Sonsini's new euthanization, adoption policies anger volunteers

Friday April 27, 2012

PITTSFIELD -- Current and former volunteers at the Eleanor Sonsini Animal Shel ter complained Thursday about changes to the shelter's euthanization and adoption policies during a meeting of the city's Animal Control Commission.

Shelter officials acknowledged that practices have been changed in an effort to improve safety and to streamline the adoption process.

Volunteers started speaking out after a longtime shelter resident, Thor, was put down. Shelter officials said he was a good dog at the shelter, but when sent to the home of an adoptive family, he bit his new owner several times on the first day -- a strong indicator that the dog was not adoptable.

The volunteers asserted that there were several other agencies or parties that had indicated before he died they would have taken Thor, despite his recent history.

The subject landed on the commission's agenda when several of the volunteers wrote an anonymous letter to the board, listing some of their grievances.

In the letter, it was alleged that "numerous" adoptable animals had been put down.

Shelter figures show a decline in euthanasia of shelter animals.

In a so-called "no-kill" shelter, animals are still put down if they are dangerous to humans or too sick to enjoy any quality of life. Many other shelters, not categorized as "no-kill" and operated by municipalities across the country, will also euthanize animals due to overcrowding and budgetary issues.

Sonsini is considered a "no-kill" shelter.

The letter also contended that procedures at the shelter had gone downhill, and some of them were safety violations -- such as underage volunteers handling animals or only one worker manning the shelter for an extended period.

About 20 volunteers were in attendance. Some, between five and 10, had recently quit the shelter in protest. Others stayed on despite their concerns because, as one woman put it, "I am not leaving my animals until I am physically unable to do it anymore."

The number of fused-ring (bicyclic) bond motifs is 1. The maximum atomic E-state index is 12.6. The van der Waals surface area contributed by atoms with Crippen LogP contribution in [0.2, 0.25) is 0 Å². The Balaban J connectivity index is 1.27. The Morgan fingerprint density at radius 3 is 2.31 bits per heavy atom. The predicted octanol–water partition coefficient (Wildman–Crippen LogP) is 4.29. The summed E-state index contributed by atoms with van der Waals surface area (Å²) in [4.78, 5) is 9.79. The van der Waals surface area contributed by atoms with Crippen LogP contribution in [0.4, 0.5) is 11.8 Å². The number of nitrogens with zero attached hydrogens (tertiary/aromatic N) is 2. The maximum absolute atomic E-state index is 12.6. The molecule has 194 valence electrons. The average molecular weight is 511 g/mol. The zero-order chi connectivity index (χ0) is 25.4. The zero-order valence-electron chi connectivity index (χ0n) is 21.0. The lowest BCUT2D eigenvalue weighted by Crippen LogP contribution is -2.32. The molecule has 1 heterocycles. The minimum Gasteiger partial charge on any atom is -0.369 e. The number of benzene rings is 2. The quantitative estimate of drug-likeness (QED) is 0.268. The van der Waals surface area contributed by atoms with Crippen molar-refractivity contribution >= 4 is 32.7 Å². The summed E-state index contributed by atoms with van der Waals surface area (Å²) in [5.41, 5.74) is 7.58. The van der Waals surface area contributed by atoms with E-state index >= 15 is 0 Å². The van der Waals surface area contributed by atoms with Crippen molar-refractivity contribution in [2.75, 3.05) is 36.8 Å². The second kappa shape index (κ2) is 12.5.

Nonprofit animal shelters depend heavily on volunteers to help with a multitude of daily chores like walking the dogs, spending time with the cats, cleaning up after them, being sure they have food and water, and that their bedding and toys are kept clean.

Larry Hazzard, chairman of the board of directors for the Sonsini Shelter, noted that volunteers are essential to the operation.

He acknowledged that there seems to have been a breakdown of communication with the volunteers, although they do have quarterly volunteer meetings and issue a weekly newsletter.

"The good news is there are more volunteers signing up," Hazzard said. "The bad news is we're missing some incredible expertise [lost when some long-term volunteers left], and I do not devalue that."

He also said that transitioning to an "open adoption" policy is an attempt to do away with an adoption process that drew frequent complaints because it was so extensive.

But volunteers and commissioners expressed some concern that even cursory backgrounds checks are no longer conducted for most potential adopters, possibly leaving the adopted animals at risk.

The change in the evaluation of an animal's adoptability is an effort to improve the safety of adoptive families and shelter volunteers, Hazzard noted, by determining earlier on whether an animal is a risk for dangerous behavior.

"It is a difficult balancing act no matter how you do it," he said.

Hazzard said that the process of determining whether an animal should be euthanized is always very emotional and very difficult and is taken quite seriously.

There were a number of other issues raised, such as the discarding of donated items such as dog crates and blankets, and medical supplies being left in the open.

Commission Chairman John Reynolds, a Pittsfield veterinarian, noted that the commission's purview is whether the shelter is handling city strays, a service for which the city pays $48,700 annually. But because the city owns the building, it should have assurances that overt safety issues are corrected.

Figures provided by the shelter show that the euthanasia rate went from 3 percent in 2010 to 1 percent in 2011.

Hazzard noted that in 2011, five dogs were put down due to dangerous behavior, and one due to health. Nine cats were euthanized in 2011 for health reasons.

Hazzard agreed that the shelter would do more to reach out to its current and former volunteers, and that its new policies were still a work in progress, and could change depending on their results.

Reynolds asked shelter officials to report back on the safety issues at the commission's meeting on May 24.

To reach Scott Stafford:,
or (413) 496-6241.
On Twitter: @BE_SStafford

Published April 20, 2012


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